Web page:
Limitations Periods Under the Securities Act – the horror continues
September 15, 2017
Kaynes v. BP, P.L.C., 2017 ONSC 5172 (Kaynes) is the latest edition of a line of class actions that have faltered for violating the statutory limitations period under s.138.14 of the Securities Act, R.S.O. 1990, c. S.5. (the “Act“)
Despite its protracted procedural history, the facts in Kaynes are not complicated. The plaintiff, an Ontario resident, purchased the defendant BP’s shares. In doing so, he alleged to have relied upon statements made in the defendant’s core and other documents about its ability to respond to an oil spill in the Gulf of Mexico. In 2010, BP’s oil rig in the gulf exploded, resulting in class actions across Canada and the US.
After a failed class action in Alberta, the plaintiff commenced a proposed action in Ontario pleading 14 alleged misrepresentations made by BP (13 documents and one oral statement by BP’s CEO). Under rule 21.01(1)(a) of the Rules of Civil Procedure, the defendant moved for a declaration that Mr. Kaynes’s claims were barred for being brought after the three-year statutory limitations period stipulated in the Act.
Justice Perell concluded that it was plain and obvious that 11 of the plaintiff’s 14 misrepresentation claims were statute-barred under s.138.14. The claims could also not be revived under s.138.6, which allows for multiple alleged misrepresentations to be grouped into one.
Upholding the Supreme Court’s ruling in Green, the court held that unlike the general limitations period in the Limitations Act, 2002, S.O. 2002, c.24, Sched. B, discoverability does not apply to s.138.14 of the Act in triggering the running of the limitations period. In other words, when a statutory limitations period is triggered by a particular event, there is no requirement to discover the cause of action to trigger the limitations period. In the Act, the limitations period runs from the date the alleged misrepresentation was made in a document or oral statement. Additionally, unlike general limitations periods, the Act‘s limitations period continues to run even after a claim is commenced.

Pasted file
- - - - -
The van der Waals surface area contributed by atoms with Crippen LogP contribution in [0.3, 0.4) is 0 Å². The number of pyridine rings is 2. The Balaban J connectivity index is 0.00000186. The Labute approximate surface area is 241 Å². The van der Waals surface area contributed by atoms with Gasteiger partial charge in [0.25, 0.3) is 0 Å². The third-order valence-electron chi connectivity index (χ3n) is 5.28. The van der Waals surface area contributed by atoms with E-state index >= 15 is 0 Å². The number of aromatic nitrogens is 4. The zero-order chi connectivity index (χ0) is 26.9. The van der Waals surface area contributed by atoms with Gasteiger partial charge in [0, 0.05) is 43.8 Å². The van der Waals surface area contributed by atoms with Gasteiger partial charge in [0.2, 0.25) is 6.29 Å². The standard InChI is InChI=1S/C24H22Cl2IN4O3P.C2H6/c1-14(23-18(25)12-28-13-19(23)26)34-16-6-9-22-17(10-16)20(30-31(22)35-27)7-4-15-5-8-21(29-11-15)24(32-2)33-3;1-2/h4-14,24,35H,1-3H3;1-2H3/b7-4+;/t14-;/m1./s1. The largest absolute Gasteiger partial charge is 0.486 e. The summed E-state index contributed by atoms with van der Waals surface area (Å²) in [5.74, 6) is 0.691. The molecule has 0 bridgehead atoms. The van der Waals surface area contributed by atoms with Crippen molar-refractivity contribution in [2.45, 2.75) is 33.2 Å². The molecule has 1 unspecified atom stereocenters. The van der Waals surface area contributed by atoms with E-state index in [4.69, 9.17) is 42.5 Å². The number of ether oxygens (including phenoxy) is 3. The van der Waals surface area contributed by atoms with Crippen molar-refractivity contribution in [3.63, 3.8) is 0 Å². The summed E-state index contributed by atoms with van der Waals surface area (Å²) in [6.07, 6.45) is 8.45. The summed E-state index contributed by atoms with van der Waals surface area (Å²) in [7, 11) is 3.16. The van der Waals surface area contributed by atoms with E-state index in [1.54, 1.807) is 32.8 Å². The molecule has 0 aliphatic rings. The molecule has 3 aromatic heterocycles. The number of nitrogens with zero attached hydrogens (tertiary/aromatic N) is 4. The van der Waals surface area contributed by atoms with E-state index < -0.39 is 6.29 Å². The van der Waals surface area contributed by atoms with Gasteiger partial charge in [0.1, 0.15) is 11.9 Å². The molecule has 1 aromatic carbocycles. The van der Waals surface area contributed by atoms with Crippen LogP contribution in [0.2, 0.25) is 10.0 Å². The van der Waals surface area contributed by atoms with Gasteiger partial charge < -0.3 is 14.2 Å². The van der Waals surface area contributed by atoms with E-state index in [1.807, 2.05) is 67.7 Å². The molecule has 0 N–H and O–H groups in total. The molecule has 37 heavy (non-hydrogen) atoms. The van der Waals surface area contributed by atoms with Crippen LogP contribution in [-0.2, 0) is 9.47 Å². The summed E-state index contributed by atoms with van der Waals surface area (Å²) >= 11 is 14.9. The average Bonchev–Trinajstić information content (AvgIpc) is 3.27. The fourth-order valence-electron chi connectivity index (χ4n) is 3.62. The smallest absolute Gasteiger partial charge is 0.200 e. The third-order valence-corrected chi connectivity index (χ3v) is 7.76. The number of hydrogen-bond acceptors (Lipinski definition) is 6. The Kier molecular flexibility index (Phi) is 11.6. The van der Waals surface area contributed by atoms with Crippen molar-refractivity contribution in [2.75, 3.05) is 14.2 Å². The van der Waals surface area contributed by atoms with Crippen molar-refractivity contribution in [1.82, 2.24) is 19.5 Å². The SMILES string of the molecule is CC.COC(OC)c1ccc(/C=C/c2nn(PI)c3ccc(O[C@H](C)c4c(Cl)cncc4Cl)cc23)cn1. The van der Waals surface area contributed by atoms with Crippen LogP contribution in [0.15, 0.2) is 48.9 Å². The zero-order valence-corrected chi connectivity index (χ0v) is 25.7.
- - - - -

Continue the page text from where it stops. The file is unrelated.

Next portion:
As for the plaintiff’s remaining three misrepresentation claims, the court held they were timely. Again following the Supreme Court in Green, Justice Perell concluded that under the nunc pro tunc doctrine, the limitations period under the Act is suspended if the notice of motion for leave under s.138.8 of the Act is filed prior to the limitations period expiring. This applies even if the parties entered into a tolling agreement delineating when the limitations period would run, except in the case where a plaintiff explicitly agrees not to rely upon the nunc pro tunc doctrine.
In sum, plaintiffs alleging misrepresentations under Part XXIII.1 the Act are best advised to commence their claims as early as possible to avoid being the next sequel of this horror-movie franchise.
 See e.g. Sharma v. Timmico Ltd., 2012 ONCA 107; Green v. CIBC., 2015 SCC 60 [Green]; Silver v. IMAX Corp., 2015 SCC 60; Trustees of the Millwright Regional Council v. Celestica Inc., 2014 ONCA 90; and Pennyfeather v. Timmico Ltd., 2017 ONCA 369.